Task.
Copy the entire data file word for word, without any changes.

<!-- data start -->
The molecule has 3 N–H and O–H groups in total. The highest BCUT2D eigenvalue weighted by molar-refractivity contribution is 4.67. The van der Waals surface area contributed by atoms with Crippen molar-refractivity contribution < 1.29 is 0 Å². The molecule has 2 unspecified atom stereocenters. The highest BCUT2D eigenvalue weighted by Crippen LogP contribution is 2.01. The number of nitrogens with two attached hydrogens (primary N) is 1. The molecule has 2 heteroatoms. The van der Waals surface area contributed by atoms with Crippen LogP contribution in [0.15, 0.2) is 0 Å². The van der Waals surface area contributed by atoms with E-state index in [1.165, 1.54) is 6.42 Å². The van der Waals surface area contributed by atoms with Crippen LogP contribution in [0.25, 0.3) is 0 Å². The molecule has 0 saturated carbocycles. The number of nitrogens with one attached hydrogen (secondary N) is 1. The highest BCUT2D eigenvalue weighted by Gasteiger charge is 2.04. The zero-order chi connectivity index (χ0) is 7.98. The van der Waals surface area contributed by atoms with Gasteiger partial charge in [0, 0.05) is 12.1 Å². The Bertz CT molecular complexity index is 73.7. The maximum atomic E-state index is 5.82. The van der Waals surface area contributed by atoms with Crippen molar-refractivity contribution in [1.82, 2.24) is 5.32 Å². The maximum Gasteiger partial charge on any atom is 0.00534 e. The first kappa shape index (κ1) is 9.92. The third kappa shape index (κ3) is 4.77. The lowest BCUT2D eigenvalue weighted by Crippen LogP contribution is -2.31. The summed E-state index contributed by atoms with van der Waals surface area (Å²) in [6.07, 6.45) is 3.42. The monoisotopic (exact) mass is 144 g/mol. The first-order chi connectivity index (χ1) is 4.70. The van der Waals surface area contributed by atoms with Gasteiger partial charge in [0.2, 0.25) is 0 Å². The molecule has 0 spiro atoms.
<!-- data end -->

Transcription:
The molecule has 3 N–H and O–H groups in total. The highest BCUT2D eigenvalue weighted by molar-refractivity contribution is 4.67. The van der Waals surface area contributed by atoms with Crippen molar-refractivity contribution < 1.29 is 0 Å². The molecule has 2 unspecified atom stereocenters. The highest BCUT2D eigenvalue weighted by Crippen LogP contribution is 2.01. The number of nitrogens with two attached hydrogens (primary N) is 1. The molecule has 2 heteroatoms. The van der Waals surface area contributed by atoms with Crippen LogP contribution in [0.15, 0.2) is 0 Å². The van der Waals surface area contributed by atoms with E-state index in [1.165, 1.54) is 6.42 Å². The van der Waals surface area contributed by atoms with Crippen LogP contribution in [0.25, 0.3) is 0 Å². The molecule has 0 saturated carbocycles. The number of nitrogens with one attached hydrogen (secondary N) is 1. The highest BCUT2D eigenvalue weighted by Gasteiger charge is 2.04. The zero-order chi connectivity index (χ0) is 7.98. The van der Waals surface area contributed by atoms with Gasteiger partial charge in [0, 0.05) is 12.1 Å². The Bertz CT molecular complexity index is 73.7. The maximum atomic E-state index is 5.82. The van der Waals surface area contributed by atoms with Crippen molar-refractivity contribution in [1.82, 2.24) is 5.32 Å². The maximum Gasteiger partial charge on any atom is 0.00534 e. The first kappa shape index (κ1) is 9.92. The third kappa shape index (κ3) is 4.77. The lowest BCUT2D eigenvalue weighted by Crippen LogP contribution is -2.31. The summed E-state index contributed by atoms with van der Waals surface area (Å²) in [6.07, 6.45) is 3.42. The monoisotopic (exact) mass is 144 g/mol. The first-order chi connectivity index (χ1) is 4.70. The van der Waals surface area contributed by atoms with Gasteiger partial charge in [0.2, 0.25) is 0 Å². The molecule has 0 spiro atoms.